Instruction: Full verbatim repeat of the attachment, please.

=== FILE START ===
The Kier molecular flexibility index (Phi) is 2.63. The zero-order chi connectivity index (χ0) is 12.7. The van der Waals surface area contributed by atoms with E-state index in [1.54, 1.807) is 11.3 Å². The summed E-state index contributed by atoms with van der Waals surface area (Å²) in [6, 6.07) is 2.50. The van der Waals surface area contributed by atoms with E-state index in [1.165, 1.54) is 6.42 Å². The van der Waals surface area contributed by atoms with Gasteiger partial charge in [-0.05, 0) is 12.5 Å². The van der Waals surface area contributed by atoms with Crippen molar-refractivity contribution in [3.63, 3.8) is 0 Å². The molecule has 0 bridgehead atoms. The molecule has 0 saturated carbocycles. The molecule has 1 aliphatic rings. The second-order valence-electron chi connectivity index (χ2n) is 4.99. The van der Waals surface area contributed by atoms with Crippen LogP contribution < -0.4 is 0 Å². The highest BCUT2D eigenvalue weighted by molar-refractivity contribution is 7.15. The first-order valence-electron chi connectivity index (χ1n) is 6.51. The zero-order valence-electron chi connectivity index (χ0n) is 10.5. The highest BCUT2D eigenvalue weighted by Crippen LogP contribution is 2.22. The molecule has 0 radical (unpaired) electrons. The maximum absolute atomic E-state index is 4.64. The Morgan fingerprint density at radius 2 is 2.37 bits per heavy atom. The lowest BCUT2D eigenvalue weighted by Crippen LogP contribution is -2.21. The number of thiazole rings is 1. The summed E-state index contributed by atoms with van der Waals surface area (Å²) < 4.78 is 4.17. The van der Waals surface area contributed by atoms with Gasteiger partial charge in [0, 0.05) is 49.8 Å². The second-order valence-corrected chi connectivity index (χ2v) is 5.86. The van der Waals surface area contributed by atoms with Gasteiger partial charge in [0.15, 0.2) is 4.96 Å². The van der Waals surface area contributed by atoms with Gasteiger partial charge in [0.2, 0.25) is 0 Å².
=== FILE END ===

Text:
The Kier molecular flexibility index (Phi) is 2.63. The zero-order chi connectivity index (χ0) is 12.7. The van der Waals surface area contributed by atoms with E-state index in [1.54, 1.807) is 11.3 Å². The summed E-state index contributed by atoms with van der Waals surface area (Å²) in [6, 6.07) is 2.50. The van der Waals surface area contributed by atoms with E-state index in [1.165, 1.54) is 6.42 Å². The van der Waals surface area contributed by atoms with Gasteiger partial charge in [-0.05, 0) is 12.5 Å². The van der Waals surface area contributed by atoms with Crippen molar-refractivity contribution in [3.63, 3.8) is 0 Å². The molecule has 0 bridgehead atoms. The molecule has 0 saturated carbocycles. The molecule has 1 aliphatic rings. The second-order valence-electron chi connectivity index (χ2n) is 4.99. The van der Waals surface area contributed by atoms with Crippen LogP contribution < -0.4 is 0 Å². The highest BCUT2D eigenvalue weighted by molar-refractivity contribution is 7.15. The first-order valence-electron chi connectivity index (χ1n) is 6.51. The zero-order valence-electron chi connectivity index (χ0n) is 10.5. The highest BCUT2D eigenvalue weighted by Crippen LogP contribution is 2.22. The molecule has 0 radical (unpaired) electrons. The maximum absolute atomic E-state index is 4.64. The Morgan fingerprint density at radius 2 is 2.37 bits per heavy atom. The lowest BCUT2D eigenvalue weighted by Crippen LogP contribution is -2.21. The number of thiazole rings is 1. The summed E-state index contributed by atoms with van der Waals surface area (Å²) < 4.78 is 4.17. The van der Waals surface area contributed by atoms with Gasteiger partial charge in [0, 0.05) is 49.8 Å². The second-order valence-corrected chi connectivity index (χ2v) is 5.86. The van der Waals surface area contributed by atoms with Gasteiger partial charge in [0.15, 0.2) is 4.96 Å². The van der Waals surface area contributed by atoms with Gasteiger partial charge in [0.2, 0.25) is 0 Å².